These weekly papers of the West were nothing if not original. One, for example, published notices of births, marriages, and deaths under the following respective headlines: "Hatched," "Matched," and "Dispatched." Inducements to subscribers were often unique : it was not at all uncommon for such a paper to publish a notice like the following: "All subscribers paying in advance will be entitled to a first-class obituary notice in case of death." By way of illustration the following obituary notice may be quoted as typical :


As we feared on hearing that two doctors had been called in, the life of our esteemed fellow-citizen Jake Moffatt ebbed out on Wednes- day last, just after we had gone to press. Jake was every inch a scholar and a gentleman, upright in all his dealings, unimpeachable in character, and ran the Front Street Saloon in the very toniest style consistent with order. Jake never fully recovered from the year he spent in the county jail at the time of the Ryan-Sternberg fracas. His health was shattered, and he leaves a sorrowing widow and nary an enemy.

Many of these papers were published in mining camps and led peripatetic lives. The few of them which have survived to the present time, while having the same name, have lost their indi- viduality with the advance of the telegraph and the railroad.


How the Associated Press in 1880 was composed of smaller organizations scattered over the country has been out lined in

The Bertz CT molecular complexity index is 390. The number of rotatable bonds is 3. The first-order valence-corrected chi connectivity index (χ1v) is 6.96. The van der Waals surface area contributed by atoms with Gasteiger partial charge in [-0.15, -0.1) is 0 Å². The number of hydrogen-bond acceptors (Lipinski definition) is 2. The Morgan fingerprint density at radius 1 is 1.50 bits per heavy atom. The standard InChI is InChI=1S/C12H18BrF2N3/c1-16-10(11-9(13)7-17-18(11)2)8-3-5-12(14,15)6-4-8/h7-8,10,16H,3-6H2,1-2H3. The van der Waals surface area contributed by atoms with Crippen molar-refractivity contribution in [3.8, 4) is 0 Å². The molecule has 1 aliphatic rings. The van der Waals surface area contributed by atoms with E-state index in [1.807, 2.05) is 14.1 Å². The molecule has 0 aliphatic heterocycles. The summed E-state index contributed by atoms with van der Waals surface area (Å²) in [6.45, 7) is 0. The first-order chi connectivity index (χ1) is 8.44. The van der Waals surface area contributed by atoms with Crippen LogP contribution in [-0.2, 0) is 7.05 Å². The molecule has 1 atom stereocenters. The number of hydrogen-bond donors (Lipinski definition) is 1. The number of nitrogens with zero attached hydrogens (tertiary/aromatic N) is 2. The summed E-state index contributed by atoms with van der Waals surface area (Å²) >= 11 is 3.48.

the preceding chapter. At various times discrepancies arose between a local branch and the general association. On one occa- sion the Western Associated Press withdrew from the general association and tried to maintain an independent and rival news- gathering organization. After a short period of competition, however, the differences were compromised and the Western Associated Press came back into the fold. With a develop- ment of new telegraph companies, and with the foundation of new newspapers unable to secure the news service of the Asso- ciated Press, came a more formidable competitor known as the United Press. Competition between these two organizations became extremely keen until an agreement was reached by which they worked in harmony and refrained from competing with one another in gathering and distributing the news. In 1892 the Western Associated Press again withdrew from the organization with headquarters at New York and the New York Associated Press was absorbed by the United Press. In the period of rivalry which followed, both associations had the co- operation of the Reuter News Agency of Europe. In their serv- ices they divided the United States along geographical lines. The United Press furnished news to practically all of the lead- ing daily papers east of the Alleghany Mountains, the newspapers of the South, and a few newspapers in the West. But in the sec- tion last mentioned the Western Associated Press supplied most of the newspapers. Later, the Western Associated Press suc- ceeded in obtaining the exclusive use of the news gathered by the Reuter Association and the United Press was put under a severe handicap in the gathering of European news : so much so that several of the New York, Philadelphia, and certain New England newspapers left the United Press to join the Western Associated Press. The depletion was so great that on April 8, 1897, the United Press was forced to discontinue its services and between two hundred and three hundred of its members joined the Western Associated Press. Other members formed a bureau, headed by The New York Sun, which practically supplanted the old United Press. The Western Associated Press was incorpo- rated under the laws of Illinois and had its headquarters at Chicago. Its general manager was Melville E. Stone. In 1900